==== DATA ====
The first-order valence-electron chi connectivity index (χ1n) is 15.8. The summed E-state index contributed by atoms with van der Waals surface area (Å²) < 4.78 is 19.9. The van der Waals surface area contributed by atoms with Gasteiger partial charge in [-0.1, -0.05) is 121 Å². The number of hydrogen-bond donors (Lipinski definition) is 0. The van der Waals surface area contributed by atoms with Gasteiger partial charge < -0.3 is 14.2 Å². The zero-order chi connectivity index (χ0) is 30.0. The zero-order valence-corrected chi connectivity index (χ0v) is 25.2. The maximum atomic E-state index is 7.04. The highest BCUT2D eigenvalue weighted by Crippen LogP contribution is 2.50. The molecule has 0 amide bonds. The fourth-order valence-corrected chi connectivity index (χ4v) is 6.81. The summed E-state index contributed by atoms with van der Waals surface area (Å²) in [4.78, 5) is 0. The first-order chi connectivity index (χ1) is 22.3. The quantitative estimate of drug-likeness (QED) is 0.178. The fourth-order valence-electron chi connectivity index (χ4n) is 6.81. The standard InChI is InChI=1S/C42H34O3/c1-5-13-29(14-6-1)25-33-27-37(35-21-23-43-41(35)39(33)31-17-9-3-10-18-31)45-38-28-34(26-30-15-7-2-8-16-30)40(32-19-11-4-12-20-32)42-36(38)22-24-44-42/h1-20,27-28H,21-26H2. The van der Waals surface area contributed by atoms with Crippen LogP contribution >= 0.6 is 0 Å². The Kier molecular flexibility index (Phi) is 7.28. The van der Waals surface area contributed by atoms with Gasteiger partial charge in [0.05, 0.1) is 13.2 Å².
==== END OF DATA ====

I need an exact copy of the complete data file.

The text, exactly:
The first-order valence-electron chi connectivity index (χ1n) is 15.8. The summed E-state index contributed by atoms with van der Waals surface area (Å²) < 4.78 is 19.9. The van der Waals surface area contributed by atoms with Gasteiger partial charge in [-0.1, -0.05) is 121 Å². The number of hydrogen-bond donors (Lipinski definition) is 0. The van der Waals surface area contributed by atoms with Gasteiger partial charge < -0.3 is 14.2 Å². The zero-order chi connectivity index (χ0) is 30.0. The zero-order valence-corrected chi connectivity index (χ0v) is 25.2. The maximum atomic E-state index is 7.04. The highest BCUT2D eigenvalue weighted by Crippen LogP contribution is 2.50. The molecule has 0 amide bonds. The fourth-order valence-corrected chi connectivity index (χ4v) is 6.81. The summed E-state index contributed by atoms with van der Waals surface area (Å²) in [4.78, 5) is 0. The first-order chi connectivity index (χ1) is 22.3. The quantitative estimate of drug-likeness (QED) is 0.178. The fourth-order valence-electron chi connectivity index (χ4n) is 6.81. The standard InChI is InChI=1S/C42H34O3/c1-5-13-29(14-6-1)25-33-27-37(35-21-23-43-41(35)39(33)31-17-9-3-10-18-31)45-38-28-34(26-30-15-7-2-8-16-30)40(32-19-11-4-12-20-32)42-36(38)22-24-44-42/h1-20,27-28H,21-26H2. The van der Waals surface area contributed by atoms with Crippen LogP contribution >= 0.6 is 0 Å². The Kier molecular flexibility index (Phi) is 7.28. The van der Waals surface area contributed by atoms with Gasteiger partial charge in [0.05, 0.1) is 13.2 Å².